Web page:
Back in March, Stephanie and I had the chance to interview the amazing thriller writer, Eileen Cook. She has written many incredible books, such as The Hanging Girl, You Owe Me A Murder, and With Malice, so we were so excited to talk to her!
We had a blast learning about everything from where she gets her inspiration and how she builds suspense to the tips she has for emerging writers!
Read on for a few of our favourite highlights:
Rosie: So, what got you into writing and when did you first develop more of an interest in doing it seriously?
Eileen: Well, I absolutely loved the library, and I’d go with my family every week to check out huge stacks of books. So very early on, I realized that somebody must actually write all of these stories! And I used to go and find where my book would go on the shelf if I ever wrote one, and make a little space for it there. Then, when I was 10, I discovered a book in the adult section of the library called Salem’s Lot, by Stephen King, and I went to check it out, along with my little pile of Nancy Drews and Judy Blume… and despite a warning from the librarian, I still ended up taking it home. It was terribly scary and I slept with the lights on for a while after that… but I remember thinking it was really cool! The fact that I knew it was make believe but that it was still able to make me so terrified? And that was the first time I realized, yes, I want to do this.
Rosie: I can totally relate to that! I think it’s so crazy how books are literally just words on a page, but somehow they can still make you feel so many different emotions, and so strongly too!
Stephanie: True. And speaking of the thriller and adventure genre, how do you create such suspense in your books?
Eileen: Well let me tell you, it’s a lot harder than it seems. Especially because readers are getting a lot better at solving these mysteries than they used to be. Anyway, what I play with most often is: what do people see versus what really happened? For example, say you have a crush on someone, and you decide to tell them, but then you see them hugging someone else in the cafeteria and you’re like… NOOOO! I’ll never talk to them again! But later, it turns out they had just been hugging a cousin or something. So the suspense comes from convincing people that they see one thing, when they might actually be seeing something else. It’s a little bit like magic, almost!
Rosie: That’s so cool! And speaking of ways to create suspense and make your books more thrilling, what do you think makes a good story?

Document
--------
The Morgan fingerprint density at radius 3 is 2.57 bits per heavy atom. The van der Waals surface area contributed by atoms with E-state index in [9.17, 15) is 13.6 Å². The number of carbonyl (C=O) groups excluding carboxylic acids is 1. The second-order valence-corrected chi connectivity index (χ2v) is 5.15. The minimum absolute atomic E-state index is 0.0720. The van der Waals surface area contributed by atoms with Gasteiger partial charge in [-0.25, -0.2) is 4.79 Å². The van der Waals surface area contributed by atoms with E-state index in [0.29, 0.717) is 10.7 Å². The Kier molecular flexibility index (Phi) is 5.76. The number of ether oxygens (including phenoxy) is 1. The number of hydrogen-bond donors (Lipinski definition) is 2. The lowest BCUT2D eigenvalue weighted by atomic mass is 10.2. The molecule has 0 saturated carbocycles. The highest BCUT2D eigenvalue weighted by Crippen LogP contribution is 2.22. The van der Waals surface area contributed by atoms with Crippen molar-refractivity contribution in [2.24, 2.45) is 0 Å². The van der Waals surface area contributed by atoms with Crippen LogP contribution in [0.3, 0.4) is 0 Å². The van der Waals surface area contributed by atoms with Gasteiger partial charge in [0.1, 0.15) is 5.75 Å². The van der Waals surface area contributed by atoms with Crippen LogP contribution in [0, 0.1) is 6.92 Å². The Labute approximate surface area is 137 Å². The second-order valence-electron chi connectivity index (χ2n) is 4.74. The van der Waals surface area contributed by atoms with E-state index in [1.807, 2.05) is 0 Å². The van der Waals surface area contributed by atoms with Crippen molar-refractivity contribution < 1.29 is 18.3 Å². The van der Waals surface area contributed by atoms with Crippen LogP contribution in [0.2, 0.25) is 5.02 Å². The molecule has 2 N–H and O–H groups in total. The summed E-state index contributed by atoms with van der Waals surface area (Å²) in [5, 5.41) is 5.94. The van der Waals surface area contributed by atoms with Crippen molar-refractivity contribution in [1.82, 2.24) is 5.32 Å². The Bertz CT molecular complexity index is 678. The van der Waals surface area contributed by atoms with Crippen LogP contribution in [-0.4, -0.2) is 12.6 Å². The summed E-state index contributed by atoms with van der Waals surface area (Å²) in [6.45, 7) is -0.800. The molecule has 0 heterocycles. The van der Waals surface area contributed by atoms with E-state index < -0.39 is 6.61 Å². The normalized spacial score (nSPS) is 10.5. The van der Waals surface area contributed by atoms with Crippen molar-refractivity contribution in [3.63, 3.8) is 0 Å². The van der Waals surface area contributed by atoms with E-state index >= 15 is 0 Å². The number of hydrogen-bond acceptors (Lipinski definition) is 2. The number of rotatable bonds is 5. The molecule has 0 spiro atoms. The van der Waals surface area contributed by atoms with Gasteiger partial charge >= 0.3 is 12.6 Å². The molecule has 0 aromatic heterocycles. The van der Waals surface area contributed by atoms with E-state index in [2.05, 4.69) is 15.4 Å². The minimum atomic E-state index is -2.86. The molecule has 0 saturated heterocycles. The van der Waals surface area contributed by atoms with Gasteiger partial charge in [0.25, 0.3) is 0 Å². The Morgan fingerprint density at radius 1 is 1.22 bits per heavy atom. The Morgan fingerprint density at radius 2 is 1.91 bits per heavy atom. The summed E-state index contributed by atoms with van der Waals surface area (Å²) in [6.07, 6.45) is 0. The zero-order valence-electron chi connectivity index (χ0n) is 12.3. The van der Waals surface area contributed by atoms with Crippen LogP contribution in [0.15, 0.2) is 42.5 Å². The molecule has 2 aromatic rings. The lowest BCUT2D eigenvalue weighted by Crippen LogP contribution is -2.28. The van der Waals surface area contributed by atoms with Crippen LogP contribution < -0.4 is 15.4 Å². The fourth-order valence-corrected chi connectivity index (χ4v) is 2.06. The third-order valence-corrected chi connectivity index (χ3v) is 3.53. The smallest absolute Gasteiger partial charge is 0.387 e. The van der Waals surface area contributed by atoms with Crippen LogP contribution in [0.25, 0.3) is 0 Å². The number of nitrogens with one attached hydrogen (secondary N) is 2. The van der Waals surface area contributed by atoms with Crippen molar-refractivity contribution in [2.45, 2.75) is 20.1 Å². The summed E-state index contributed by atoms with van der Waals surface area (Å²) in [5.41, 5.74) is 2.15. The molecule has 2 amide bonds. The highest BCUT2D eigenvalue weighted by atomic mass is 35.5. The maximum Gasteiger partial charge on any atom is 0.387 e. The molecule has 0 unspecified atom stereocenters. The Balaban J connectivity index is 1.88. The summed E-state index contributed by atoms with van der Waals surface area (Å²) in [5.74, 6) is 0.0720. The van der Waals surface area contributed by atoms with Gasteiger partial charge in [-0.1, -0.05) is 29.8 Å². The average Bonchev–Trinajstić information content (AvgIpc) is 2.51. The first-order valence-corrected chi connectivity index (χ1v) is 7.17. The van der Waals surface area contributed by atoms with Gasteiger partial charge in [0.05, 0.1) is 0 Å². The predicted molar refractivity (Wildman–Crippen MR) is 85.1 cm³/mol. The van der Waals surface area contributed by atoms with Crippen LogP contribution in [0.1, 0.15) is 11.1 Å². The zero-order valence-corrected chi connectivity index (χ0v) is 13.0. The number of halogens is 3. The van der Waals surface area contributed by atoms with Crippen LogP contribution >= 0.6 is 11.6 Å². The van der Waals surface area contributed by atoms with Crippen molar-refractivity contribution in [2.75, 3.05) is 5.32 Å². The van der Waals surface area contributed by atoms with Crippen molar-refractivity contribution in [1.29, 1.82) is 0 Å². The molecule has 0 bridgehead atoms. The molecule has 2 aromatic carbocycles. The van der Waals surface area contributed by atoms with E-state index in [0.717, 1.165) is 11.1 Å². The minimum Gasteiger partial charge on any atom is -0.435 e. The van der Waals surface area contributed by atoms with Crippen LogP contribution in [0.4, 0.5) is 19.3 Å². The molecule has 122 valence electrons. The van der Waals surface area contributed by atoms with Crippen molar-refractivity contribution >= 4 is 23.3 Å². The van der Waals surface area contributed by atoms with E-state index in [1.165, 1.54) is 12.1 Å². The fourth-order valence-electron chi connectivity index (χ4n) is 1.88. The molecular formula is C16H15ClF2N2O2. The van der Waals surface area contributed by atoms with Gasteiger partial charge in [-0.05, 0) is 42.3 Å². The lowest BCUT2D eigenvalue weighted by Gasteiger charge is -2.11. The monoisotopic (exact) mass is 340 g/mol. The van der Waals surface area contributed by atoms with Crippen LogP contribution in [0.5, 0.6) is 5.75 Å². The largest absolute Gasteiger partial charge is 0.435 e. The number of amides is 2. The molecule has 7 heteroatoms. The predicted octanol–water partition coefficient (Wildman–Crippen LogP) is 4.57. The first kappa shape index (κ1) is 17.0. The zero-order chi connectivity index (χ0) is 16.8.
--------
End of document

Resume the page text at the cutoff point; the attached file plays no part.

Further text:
Eileen: I think a good story is something that makes you want to understand the characters better. Not anything to do with the plot, it’s the person. I have to care about the characters or at least find them interesting, which can definitely pull me into the story!
Rosie: Yes I completely agree. With amazing books, I just end up wanting to be friends with them or get to know them better.
Stephanie: And they’re really able to drive the story forward, especially in your books, I’ve noticed! Like all the actions and the plot is driven forward BY the character.
Eileen: And something else! I used to think that when writing was hard, it meant that it was bad… but in reality, sometimes writing is just difficult. Just like how any other job is just hard on some days. It’s important to just keep pushing through, and pursue your passion!
Rosie: That’s so true! And on this same topic of overcoming obstacles in writing… Do you have any general tips for becoming a writer? As I know many members of our audience are likely aspiring writers, myself included!
Eileen: Ooh… I have many tips, but I’ll just give you the most important ones; the first of these is: read a LOT of books, because sometimes they really are the best teachers. When you finish a book, open it back up and read it again. Think about potential changes you could make and how that’d affect the story! Read like a writer. Another piece of advice would be to be nice to yourself. When I first began, I’d have amazing ideas for a book but I’d start writing and just never finish because it always ended up lousy on the page. What I had to learn was that everybody writes terrible first drafts. And we often compare our rough drafts to published novels… which is not realistic at all! So yes, be nice to yourself.
Eileen Cook is currently working on another thriller with lots of mayhem, a possible accidental murder, and maybe even poison, so keep an eye out for that — it sounds deliciously suspenseful!
Once again, a huge thank you to Ms. Cook for taking the time to talk to Stephanie and I. Our discussion was so intriguing and we definitely learned a lot!